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5 Common Mistakes To Avoid In Financial Translations

Posted by Anne Q. on May 27, 2020.

The development of the financial service industry doesn’t limit to a country or a region while missing out on numerous potential markets and customers. Spreading across the globe is vital. While entering a new market, translating and localizing your financial documents are as crucial as doing market research or planning strategies for your brands. Financial translations don’t have space for errors. Because just one small mistake in the numbers or letters can cost your business thousands or millions of dollars.

This article will give you an overview of financial translations. What types of financial documents should you translate? Which are the common mistakes in financial translations? And How to avoid these mistakes? You will find all the answers below.

Types of financial documents that are often translated

For companies with limited budgets, translating all financial documents might not be the perfect solution. The list below is the most commonly requested financial documents from our customers. It will help you decide which types of documents you should give priority to translate first:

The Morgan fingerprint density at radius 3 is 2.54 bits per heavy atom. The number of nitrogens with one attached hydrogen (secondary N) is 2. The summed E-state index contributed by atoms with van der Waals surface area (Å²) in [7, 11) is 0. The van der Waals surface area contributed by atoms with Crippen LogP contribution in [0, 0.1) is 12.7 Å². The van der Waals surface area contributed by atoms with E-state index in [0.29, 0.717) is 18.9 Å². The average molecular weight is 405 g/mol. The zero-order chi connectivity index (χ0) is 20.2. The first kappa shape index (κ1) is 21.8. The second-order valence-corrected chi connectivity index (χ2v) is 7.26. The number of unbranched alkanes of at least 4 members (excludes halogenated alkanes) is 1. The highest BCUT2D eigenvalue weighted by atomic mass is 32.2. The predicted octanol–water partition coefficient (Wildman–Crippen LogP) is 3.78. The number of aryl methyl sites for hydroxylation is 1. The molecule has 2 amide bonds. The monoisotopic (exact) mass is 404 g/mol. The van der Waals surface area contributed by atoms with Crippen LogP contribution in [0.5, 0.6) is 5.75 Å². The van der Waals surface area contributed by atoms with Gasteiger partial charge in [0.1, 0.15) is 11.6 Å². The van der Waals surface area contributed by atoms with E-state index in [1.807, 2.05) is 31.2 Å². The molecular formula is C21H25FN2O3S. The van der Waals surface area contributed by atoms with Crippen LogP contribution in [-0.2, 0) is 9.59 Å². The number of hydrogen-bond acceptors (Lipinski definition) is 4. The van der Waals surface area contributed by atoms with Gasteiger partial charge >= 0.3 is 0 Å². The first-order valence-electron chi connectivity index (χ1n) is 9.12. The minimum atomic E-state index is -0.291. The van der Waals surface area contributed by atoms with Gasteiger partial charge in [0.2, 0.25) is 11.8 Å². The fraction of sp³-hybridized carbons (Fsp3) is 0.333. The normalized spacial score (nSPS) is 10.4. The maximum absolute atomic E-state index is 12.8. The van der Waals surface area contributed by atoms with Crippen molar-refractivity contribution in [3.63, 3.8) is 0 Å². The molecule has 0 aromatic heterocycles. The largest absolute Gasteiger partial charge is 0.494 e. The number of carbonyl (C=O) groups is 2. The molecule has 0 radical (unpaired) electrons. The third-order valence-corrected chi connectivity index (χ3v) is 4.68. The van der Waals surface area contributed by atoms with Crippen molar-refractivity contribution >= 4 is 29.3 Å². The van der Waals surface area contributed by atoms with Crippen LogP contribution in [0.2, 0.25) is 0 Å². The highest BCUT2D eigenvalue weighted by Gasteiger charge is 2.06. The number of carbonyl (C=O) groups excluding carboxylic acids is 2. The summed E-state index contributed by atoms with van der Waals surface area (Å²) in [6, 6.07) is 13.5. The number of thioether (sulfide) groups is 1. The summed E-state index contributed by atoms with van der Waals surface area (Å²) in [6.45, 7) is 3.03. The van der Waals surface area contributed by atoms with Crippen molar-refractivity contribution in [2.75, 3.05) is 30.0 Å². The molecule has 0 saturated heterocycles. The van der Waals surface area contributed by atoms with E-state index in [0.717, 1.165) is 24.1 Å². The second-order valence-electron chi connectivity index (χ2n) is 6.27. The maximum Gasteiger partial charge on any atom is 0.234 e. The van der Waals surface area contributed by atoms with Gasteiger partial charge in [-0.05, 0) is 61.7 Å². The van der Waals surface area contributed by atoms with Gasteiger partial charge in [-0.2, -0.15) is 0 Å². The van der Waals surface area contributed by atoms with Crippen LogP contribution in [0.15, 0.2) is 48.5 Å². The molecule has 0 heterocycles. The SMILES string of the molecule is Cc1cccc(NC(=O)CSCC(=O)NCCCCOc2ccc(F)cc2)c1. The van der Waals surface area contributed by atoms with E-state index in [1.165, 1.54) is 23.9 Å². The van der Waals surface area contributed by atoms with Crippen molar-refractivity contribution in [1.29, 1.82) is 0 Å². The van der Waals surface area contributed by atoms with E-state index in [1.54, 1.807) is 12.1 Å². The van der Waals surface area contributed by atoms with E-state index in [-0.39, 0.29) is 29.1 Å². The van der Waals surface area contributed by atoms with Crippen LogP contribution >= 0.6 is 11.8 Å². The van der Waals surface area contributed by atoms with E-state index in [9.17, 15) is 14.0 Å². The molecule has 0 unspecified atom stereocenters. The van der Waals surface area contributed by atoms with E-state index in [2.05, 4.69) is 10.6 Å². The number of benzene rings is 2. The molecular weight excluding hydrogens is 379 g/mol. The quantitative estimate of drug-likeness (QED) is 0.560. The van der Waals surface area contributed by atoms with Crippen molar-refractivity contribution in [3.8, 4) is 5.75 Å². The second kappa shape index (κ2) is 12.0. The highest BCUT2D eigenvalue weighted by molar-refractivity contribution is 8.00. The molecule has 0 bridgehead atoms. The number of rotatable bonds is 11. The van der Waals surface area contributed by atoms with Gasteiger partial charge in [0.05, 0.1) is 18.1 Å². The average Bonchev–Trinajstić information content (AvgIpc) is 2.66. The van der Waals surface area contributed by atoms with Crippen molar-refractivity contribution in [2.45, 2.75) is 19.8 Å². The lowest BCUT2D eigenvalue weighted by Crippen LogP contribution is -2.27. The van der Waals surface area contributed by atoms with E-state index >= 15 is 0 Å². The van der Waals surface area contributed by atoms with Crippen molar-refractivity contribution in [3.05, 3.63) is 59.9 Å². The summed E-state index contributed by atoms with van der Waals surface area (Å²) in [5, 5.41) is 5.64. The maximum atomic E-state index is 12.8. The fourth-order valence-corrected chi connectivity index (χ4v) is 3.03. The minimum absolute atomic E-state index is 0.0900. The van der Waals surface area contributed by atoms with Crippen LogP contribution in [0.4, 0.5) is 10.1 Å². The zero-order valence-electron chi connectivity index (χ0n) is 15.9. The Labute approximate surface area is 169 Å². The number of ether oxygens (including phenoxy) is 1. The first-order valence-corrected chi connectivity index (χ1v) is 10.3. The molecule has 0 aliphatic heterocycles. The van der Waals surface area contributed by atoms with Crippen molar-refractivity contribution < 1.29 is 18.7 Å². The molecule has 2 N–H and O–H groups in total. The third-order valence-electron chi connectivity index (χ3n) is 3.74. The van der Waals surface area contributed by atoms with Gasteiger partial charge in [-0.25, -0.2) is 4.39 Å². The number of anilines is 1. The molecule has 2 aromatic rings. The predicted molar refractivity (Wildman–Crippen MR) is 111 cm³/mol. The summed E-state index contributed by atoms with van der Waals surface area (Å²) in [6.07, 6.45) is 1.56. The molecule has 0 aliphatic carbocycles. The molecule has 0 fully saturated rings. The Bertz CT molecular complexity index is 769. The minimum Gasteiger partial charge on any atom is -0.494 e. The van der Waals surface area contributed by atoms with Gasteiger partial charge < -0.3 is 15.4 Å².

• Auditor’s reports
    • Cash Flow Statements
    • Business Plans
    • Prospectus
    • Equities
    • Financial agreements
    • Income statements
    • Balance Sheets
    • Government tax reports
    • Disclosures
    • Private and Public Offerings
    • Documents related to insurance
    • Regulatory documents
    • Annual Reports
    • Foreign exchange
    • Application forms
    • Bonds
    • Commodities


5 Common mistakes in financial translation

1. Punctual Mistakes